Many investors are scrambling for yield in a low-rate market for bonds and the Federal Reserve seems committed to keeping it that way.
There are ETFs that can provide exposure to income-generating sectors with low costs and liquidity. However, investors just need to be careful and understand the risks when stretching for yield.
“The scramble for yield is the understandable outcome of years of rock-bottom interest rates. But understandable doesn’t mean sensible,” according to Morningstar ETF analyst Samuel Lee.
He warns against stretching into “junkier assets” to reach a desired level of income. “Avoiding the garbage does mean sacrificing yield,” he said.
Lee offers some suggestions from the ETF Income Portfolio from Morningstar’s ETFInvestor newsletter. They include emerging market equities, high-yield bonds with short durations, and low-volatility stocks. [Junk Bond ETFs For Yield in 2013]
“The bad news is that yield is expensive right now. Because rates have stayed low for a really long time and look set to stay low, investors have gotten a bit desperate and pushed up valuations of high-yielding assets to lofty heights,” the analyst said. “I believe patience will likely be rewarded down the line with buying opportunities.”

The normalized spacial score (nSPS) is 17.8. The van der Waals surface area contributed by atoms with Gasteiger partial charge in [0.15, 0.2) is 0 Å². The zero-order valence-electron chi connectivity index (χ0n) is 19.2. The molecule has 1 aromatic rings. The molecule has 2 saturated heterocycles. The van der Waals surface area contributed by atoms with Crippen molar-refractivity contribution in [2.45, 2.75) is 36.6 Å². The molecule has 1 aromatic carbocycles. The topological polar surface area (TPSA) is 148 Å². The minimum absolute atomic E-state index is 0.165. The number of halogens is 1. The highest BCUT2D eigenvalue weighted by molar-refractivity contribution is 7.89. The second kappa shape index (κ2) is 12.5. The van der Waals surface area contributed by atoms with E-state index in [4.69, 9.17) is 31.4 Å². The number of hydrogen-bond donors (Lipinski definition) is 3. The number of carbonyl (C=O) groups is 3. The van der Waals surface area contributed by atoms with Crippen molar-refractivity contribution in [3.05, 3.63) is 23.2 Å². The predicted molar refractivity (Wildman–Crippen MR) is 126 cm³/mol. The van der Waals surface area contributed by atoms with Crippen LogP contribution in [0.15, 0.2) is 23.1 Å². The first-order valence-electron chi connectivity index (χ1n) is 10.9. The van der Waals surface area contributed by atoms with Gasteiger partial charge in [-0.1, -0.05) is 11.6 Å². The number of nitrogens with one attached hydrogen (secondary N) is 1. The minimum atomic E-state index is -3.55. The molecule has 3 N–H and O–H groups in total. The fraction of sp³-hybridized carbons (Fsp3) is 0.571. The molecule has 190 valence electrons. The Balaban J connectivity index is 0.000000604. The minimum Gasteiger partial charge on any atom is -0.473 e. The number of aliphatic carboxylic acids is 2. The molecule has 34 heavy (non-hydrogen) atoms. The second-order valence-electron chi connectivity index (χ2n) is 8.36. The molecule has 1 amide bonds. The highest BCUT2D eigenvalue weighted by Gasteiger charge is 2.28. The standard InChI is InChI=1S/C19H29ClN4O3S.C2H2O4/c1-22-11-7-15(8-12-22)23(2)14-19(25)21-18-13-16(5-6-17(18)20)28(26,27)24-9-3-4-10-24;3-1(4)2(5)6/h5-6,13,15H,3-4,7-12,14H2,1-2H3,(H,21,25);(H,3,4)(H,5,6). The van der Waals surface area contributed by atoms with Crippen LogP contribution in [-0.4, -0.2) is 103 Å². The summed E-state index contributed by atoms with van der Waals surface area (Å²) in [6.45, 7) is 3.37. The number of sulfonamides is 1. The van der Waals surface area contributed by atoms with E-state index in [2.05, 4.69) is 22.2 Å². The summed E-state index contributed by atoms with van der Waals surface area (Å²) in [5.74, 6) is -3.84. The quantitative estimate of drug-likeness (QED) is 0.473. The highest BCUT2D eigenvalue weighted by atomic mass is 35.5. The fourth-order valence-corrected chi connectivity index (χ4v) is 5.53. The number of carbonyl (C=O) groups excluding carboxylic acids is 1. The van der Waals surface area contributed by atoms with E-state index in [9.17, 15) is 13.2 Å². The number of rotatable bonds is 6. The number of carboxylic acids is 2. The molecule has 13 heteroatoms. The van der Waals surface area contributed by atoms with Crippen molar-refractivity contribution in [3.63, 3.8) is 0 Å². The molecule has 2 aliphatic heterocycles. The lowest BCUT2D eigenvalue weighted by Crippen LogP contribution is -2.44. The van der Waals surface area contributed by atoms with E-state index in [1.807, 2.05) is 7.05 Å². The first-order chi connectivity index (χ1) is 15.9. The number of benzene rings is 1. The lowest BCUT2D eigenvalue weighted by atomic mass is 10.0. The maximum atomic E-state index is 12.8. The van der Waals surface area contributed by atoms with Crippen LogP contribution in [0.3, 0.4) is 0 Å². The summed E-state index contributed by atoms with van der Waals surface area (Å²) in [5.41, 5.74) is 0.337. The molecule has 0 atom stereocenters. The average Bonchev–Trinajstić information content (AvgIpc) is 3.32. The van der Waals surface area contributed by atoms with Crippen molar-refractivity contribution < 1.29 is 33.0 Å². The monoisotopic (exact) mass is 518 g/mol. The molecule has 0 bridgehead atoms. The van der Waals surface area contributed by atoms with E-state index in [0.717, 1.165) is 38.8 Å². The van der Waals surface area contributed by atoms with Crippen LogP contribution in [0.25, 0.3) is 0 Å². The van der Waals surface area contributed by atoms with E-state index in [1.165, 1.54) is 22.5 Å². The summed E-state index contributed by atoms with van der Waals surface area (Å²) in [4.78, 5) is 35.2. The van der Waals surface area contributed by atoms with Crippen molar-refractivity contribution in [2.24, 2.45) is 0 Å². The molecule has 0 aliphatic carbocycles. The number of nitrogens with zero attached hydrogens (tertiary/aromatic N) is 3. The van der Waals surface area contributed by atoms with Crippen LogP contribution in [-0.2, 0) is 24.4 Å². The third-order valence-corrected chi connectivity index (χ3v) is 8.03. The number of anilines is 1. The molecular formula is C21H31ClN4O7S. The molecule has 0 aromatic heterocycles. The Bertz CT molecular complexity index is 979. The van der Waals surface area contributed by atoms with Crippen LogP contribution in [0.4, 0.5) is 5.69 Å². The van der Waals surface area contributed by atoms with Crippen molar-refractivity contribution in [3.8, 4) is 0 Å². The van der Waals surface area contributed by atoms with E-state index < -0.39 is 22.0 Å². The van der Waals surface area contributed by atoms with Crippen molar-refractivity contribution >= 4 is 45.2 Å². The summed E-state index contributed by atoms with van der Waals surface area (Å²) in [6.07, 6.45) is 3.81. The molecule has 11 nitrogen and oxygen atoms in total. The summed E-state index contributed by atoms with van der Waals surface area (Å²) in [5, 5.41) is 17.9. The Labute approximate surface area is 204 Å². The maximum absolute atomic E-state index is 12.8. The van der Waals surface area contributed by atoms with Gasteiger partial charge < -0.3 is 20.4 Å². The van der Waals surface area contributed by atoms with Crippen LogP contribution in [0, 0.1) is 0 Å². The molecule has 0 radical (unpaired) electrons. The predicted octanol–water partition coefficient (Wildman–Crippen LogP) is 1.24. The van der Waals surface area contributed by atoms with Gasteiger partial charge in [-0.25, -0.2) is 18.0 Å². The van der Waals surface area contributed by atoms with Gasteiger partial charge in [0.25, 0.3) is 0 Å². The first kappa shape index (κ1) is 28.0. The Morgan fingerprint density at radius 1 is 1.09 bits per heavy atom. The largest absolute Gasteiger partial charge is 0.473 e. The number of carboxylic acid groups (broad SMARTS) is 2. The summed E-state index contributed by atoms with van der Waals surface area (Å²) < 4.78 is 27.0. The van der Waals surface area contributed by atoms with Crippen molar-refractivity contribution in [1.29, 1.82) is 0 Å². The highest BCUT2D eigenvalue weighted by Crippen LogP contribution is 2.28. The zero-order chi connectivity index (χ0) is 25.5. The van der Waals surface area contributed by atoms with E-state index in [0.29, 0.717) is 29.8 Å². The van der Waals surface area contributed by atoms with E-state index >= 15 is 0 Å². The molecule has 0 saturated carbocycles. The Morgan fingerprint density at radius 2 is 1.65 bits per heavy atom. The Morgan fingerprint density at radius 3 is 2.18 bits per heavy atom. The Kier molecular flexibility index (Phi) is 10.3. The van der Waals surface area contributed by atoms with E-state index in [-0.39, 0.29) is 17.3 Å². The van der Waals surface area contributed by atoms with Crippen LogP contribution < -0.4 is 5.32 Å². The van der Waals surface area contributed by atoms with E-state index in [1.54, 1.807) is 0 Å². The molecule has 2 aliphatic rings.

Morningstar ETF Income Portfolio:
- iShares MSCI EAFE Min Volatility (NYSEArca: EFAV): 9.7% weighting; 1.5% yield
- iShares MSCI Emerging Market Min Vol Index (NYSEArca: EEMV): 10.3% weighting; 2.3% yield
- PIMCO 0-5 Year High Yield Corporate Bond Index ETF (NYSEArca: HYS): 19.9% weighting; 5.1% yield
- PIMCO Total Return ETF (NYSEArca: BOND): 31.6% weighting; 3.5% yield
- PowerShaers S&P 500 Low Volatility (NYSEArca: SPLV): 9.6% weighting; 2.9% yield
- WisdomTree Emerging Markets Equity Income (NYSEArca: DEM): 10.3% weighting; 3.6% yield
- Cash: 8.8%
For more information on the fixed-income market, visit our bond ETFs category.
Max Chen contributed to this article.
Full disclosure: Tom Lydon’s clients own DEM and BOND.